The Schlieffen Plan 1. Western Front: Concentrate troops in the west and quickly defeat the French. • Germany had defeated France in a few weeks back in the Franco-Prussian war, so they thought they would be able to easily defeat the French quickly. • 91% of German troops would first be sent to France. • German troops would march into France by marching through Belgium and Luxembourg disregarding these countries’ neutrality and avoiding French troops along the German border. • Plan scheduled 39 days for the fall of Paris & 42 days for the fall of France. 2. Eastern Front: After defeating France, take on Russia. • Rush troops from the western front by rail to Russia to join the other 9% of French troops. • While Russia had an extremely powerful military, it was slow to mobilize due to its poor railway system. Therefore the Germans believed that if they quickly defeated the French they would still have ample time to get to Russia before the “Russian steamroller” was effectively mobilized.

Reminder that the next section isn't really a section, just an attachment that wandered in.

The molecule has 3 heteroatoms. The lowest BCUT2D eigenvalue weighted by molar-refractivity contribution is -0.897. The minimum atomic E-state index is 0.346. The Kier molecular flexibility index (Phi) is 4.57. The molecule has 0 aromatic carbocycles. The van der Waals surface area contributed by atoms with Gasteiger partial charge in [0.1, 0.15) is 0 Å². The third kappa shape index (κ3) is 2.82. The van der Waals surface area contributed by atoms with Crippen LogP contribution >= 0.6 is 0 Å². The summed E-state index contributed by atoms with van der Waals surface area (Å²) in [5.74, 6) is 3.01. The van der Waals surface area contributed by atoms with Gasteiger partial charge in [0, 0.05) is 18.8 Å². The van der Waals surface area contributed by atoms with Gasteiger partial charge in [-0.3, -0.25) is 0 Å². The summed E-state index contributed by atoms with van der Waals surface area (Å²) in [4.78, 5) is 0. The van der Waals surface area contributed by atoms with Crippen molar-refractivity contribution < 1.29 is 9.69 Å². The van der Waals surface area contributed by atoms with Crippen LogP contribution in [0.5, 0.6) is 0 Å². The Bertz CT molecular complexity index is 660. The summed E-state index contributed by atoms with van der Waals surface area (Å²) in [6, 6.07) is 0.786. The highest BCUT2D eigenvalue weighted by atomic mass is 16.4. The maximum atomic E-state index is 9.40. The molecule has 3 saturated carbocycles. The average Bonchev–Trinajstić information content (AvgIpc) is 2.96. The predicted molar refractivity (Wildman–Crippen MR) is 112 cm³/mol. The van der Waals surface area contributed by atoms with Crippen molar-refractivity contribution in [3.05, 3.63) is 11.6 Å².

The Schlieffen Plan Begins: The Germans Invade Belgium • After Germany declares war on Russia and France it immediately begins the Schlieffen Plan and starts to march through Belgium (August 5, 1914) • Although the Belgian army was only 1/10th the size of the German army, the Germans got tied up in fighting Belgium for 1 month due to the strength of Belgian concrete fortifications. • Great Britain is outraged by Germany’s actions and joins the war. • With Britain in the war, the first phase of fighting in World War One began: The Race to the Sea…
The Race to the Sea • The Race to the Sea (August to November 1914) • Early period of fighting in World War One • Mobile fighting on the Western Front • Fighting is along the French/Belgium border • Involves France/Britain against Germany in a series of battles • Two major battles: • Battle of the Frontier • Battle of Marne
The Battle of the Frontiers • Just as the Germans had the Schlieffen Plan, the French also had their own domestic defense strategy on the books: Plan XVII (1913) • Objective of Plan XVII: Recapture Alsace and Lorraine • Military Strategy of Plan XVII: Offensive attack on the Germans through Alsace and Lorraine • The battlefront chosen by the French high command was the same as that of the Franco-Prussian War of 1870. • The line of advancement, battle plans, and military uniforms were all the same as 1870.